benson
Edward Frederic Benson (1867-1940) 
    "Henry James died in 1916.  I had been to Rye once or twice since the first visit I paid him there, staying with an old friend Lady Maud Warrender in her house at Leasam...a mile outside the town."
     "With Henry James's death I supposed that Lamb House itself would concern me no more, but in the preordained decrees of fate..., it began at once to concern me more closely."
    "The house was let to an American lady, and she, being obliged to winter in the South, left her housekeeper there, and...a...friend of mine...asked me to share his tenancy.  I had war work to do in London, but
a morning train there on Monday and an afternoon train back to Rye on Friday gave me week-ends in the house which I had imagined I should never enter again.  Lamb House began faintly to assume a home-like aspect...  The remainder of the lease was offered to me:  I could not take it, for I was already co-lessee of the Villa Cercola at Capri..., but this offer seemed a sort of nudge, an aside, on the part of Fate, to indicate that she was attending, and meant that Lamb House was coming nearer.  I passed the offer on to a friend of mine, who accepted it.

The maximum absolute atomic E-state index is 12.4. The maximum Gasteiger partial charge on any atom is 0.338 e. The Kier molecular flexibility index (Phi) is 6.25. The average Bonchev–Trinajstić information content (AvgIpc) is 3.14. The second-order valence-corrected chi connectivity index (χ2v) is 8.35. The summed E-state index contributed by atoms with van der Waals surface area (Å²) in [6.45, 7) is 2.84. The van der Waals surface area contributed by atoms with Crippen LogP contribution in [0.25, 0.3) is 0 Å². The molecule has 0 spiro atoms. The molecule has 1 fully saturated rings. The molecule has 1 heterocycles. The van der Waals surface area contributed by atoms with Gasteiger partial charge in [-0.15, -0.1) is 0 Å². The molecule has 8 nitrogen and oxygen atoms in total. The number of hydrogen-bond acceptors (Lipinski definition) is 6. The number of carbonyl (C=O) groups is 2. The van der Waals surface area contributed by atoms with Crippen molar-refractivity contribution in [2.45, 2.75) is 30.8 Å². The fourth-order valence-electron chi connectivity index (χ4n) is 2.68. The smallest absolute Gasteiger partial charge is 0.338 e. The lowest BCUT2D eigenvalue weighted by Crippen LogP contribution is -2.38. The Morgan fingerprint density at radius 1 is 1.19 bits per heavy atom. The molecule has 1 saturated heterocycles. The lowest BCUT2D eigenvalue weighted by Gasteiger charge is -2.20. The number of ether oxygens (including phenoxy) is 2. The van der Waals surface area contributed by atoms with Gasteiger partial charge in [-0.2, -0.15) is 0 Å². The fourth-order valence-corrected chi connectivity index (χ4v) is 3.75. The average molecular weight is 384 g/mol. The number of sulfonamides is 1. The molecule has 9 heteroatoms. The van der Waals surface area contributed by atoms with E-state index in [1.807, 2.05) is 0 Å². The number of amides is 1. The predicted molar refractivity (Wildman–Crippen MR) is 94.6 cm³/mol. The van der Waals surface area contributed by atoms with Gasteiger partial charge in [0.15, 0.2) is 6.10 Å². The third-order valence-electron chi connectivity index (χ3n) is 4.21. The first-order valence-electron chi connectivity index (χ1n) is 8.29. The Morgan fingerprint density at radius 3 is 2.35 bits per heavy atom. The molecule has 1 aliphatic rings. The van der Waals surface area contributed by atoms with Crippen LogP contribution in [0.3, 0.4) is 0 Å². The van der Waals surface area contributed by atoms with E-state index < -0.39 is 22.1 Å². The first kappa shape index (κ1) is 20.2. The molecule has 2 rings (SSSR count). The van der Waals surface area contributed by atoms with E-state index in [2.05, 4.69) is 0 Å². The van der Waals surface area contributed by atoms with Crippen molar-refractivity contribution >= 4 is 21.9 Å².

. . .  Simultaneously [to the lease in Capri being terminated], Tremans was given up and my friend, to whom I had passed on Lamb House wanted...to spend his winters on the Riviera.  Would I therefore consider taking a sub-lease from October til the end of March?  I did not require much time for consideration."    (from Final Edition by E.F. Benson, 1940, pp.141-143 in the 1988 Hogarth reprint)
    Once Elizabeth Mapp was set up "behind the curtains of the Garden Room, spying on her friends," and Rye became Tilling . . . perhaps "another preposterous woman, Lucia of Riseholme, who already had a decent and devout following, and who was as dominant as Mapp, might come into contact
with her some day...  I began to invent a new set of characters who should revolve round these two women, fussy and eager and alert and preposterous.  . . .  But one had to get a firm hold of Elizabeth Mapp first.  Lucia I knew."       (Benson, pp.162-163) 
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